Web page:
Dem Lawmakers Want to Ban Gas-Powered Vehicles in U.S. by 2035
WASHINGTON – Rep. Tulsi Gabbard (D-Hawaii) has proposed a bill that would outlaw the sale of gasoline-powered vehicles within the U.S. starting in 2035.
The Off Fossil Fuels for a Better Future Act contains a “zero-emission vehicle mandate” that would amend the Clean Air Act to require 80 percent of vehicle manufacturers’ U.S. sales to be derived from zero-emissions vehicles by 2027. The requirement would increase to 100 percent of sales in the U.S. by 2035. The goal of the legislation is to “justly transition away from fossil fuel sources of energy to 100 percent clean energy by 2035.”
Starting in 2019, every vehicle manufacturer would have to submit an annual report containing “documentation of sales by the vehicle manufacturer of zero-emission vehicles as a percentage of the total sales vehicles of the vehicle manufacturer in the preceding year” as well as how they plan to meet the 2027 and 2035 mandates.
Gabbard said the bill would move the “entire country forward” without “leaving anyone behind” by investing in clean-energy technologies as well as job-retraining programs for coal miners.
“We have to work together to make this happen. We can’t afford the consequences of failing to act now. If we don’t bring people together to solve this challenge, we will fail to protect the future for many generations to come from the devastating economic and environment consequences of climate change,” Gabbard said at a news conference on Capitol Hill on Thursday.
Maryland state Del. Shane Robinson (D), who spoke at the press conference in support of the bill, told PJM why he would support a ban on the sale of gasoline vehicles in the state of Maryland.
“I think a ban would be useful to push industry more quickly. I believe GM has already talked about moving away from internal combustion engines. We’ve seen action in the UK, in France, in Germany to move as nations away from this, so we can get on that bandwagon to help make this go faster,” he said.
“We want industry and we want corporations to see the writing on the wall and say ‘if we care about our stockholders, we’re going to get on this early rather than waiting around and producing things that are eventually going to be phased out legislatively,’” he added. “So I would be in favor of it.”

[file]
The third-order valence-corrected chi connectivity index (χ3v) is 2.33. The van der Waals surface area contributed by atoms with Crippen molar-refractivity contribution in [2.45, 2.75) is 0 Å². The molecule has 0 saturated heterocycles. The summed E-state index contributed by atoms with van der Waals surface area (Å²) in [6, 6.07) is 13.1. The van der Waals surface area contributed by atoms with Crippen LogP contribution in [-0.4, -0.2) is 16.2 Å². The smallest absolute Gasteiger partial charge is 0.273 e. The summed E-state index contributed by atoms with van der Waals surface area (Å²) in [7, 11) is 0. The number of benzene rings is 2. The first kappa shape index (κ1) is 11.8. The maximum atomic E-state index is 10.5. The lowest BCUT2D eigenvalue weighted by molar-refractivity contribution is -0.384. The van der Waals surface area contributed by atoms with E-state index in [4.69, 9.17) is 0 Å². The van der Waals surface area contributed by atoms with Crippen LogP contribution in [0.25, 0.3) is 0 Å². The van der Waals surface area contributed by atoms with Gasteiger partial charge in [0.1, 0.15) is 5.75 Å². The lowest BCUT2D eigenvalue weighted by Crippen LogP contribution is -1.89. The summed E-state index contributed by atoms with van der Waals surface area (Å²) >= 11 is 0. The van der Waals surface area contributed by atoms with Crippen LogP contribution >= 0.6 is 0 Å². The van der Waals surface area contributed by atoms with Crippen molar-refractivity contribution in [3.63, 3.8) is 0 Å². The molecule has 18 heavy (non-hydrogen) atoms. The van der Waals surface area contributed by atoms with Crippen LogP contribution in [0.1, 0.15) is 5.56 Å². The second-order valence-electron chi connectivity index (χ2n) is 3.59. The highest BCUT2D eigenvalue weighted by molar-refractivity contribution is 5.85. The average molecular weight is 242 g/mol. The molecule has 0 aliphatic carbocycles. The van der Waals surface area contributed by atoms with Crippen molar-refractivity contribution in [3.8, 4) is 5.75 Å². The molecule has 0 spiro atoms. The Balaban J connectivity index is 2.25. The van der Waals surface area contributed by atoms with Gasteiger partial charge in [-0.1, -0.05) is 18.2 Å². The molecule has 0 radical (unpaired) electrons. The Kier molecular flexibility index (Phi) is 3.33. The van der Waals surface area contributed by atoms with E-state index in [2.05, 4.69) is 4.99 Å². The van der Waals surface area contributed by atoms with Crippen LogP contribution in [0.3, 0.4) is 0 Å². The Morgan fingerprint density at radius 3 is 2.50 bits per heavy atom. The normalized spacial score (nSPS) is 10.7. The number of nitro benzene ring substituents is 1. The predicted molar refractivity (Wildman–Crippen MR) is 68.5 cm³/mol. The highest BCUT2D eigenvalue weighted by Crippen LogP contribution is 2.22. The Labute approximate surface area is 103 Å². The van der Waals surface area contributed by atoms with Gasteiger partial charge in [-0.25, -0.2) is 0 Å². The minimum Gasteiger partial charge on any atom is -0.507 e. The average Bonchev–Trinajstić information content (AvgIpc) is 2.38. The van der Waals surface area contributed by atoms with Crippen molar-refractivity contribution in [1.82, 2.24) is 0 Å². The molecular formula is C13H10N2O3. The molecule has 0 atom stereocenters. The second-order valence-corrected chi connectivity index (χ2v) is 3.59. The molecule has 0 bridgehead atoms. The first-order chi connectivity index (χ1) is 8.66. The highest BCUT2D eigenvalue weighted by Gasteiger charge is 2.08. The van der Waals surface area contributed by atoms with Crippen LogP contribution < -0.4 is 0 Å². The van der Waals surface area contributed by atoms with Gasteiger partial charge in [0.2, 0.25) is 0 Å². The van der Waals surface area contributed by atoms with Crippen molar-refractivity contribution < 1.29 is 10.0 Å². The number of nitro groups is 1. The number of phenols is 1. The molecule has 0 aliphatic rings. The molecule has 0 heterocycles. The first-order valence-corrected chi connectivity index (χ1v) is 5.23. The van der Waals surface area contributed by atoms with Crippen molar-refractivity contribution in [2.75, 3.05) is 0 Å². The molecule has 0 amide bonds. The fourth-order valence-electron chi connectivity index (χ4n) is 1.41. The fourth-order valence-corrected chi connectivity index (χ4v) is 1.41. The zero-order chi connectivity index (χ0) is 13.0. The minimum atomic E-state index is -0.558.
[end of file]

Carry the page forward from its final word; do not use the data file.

Robinson said more charging stations are needed around the nation. State and local governments, he said, must “take some initiative” on the infrastructure that’s needed to support electric cars.
“I mean, everybody I talk to wants an electric car, they are just not affordable for them or practical. I live in a townhouse with street parking so it’s harder for me to have an electric vehicle because you’ve got HOA rules about digging up the sidewalk. So those are other laws we would have to look into,” he said.
“It’s a complex thing, but it’s not difficult. It’s just multifaceted and complex. We just need people to lead on this and say ‘look, we’re going to do it,’ and then work backwards on how we actually get there. We’ve done much harder things, you know; we went to the Moon,” he added.
Robinson said a statewide ban on gasoline vehicles would serve as a “symbolic act” and help push the private sector to innovate at a faster pace.
“Just a symbolic act out in the future would help us all move in that direction. If California does it, I think that’s going to directly affect the market in a way that Maryland could never affect the market,” he said.
Rep. Barbara Lee (D-Calif.) called Gabbard’s legislation “the best bill ever.”
“The fight will not be easy, but we don’t tackle challenges because it’s easy. We do these bills and these movements because they are right,” said Lee, a co-sponsor of the bill, at the press conference. “When our environment is degraded and polluted, our children pay the price with their own health, for starters.”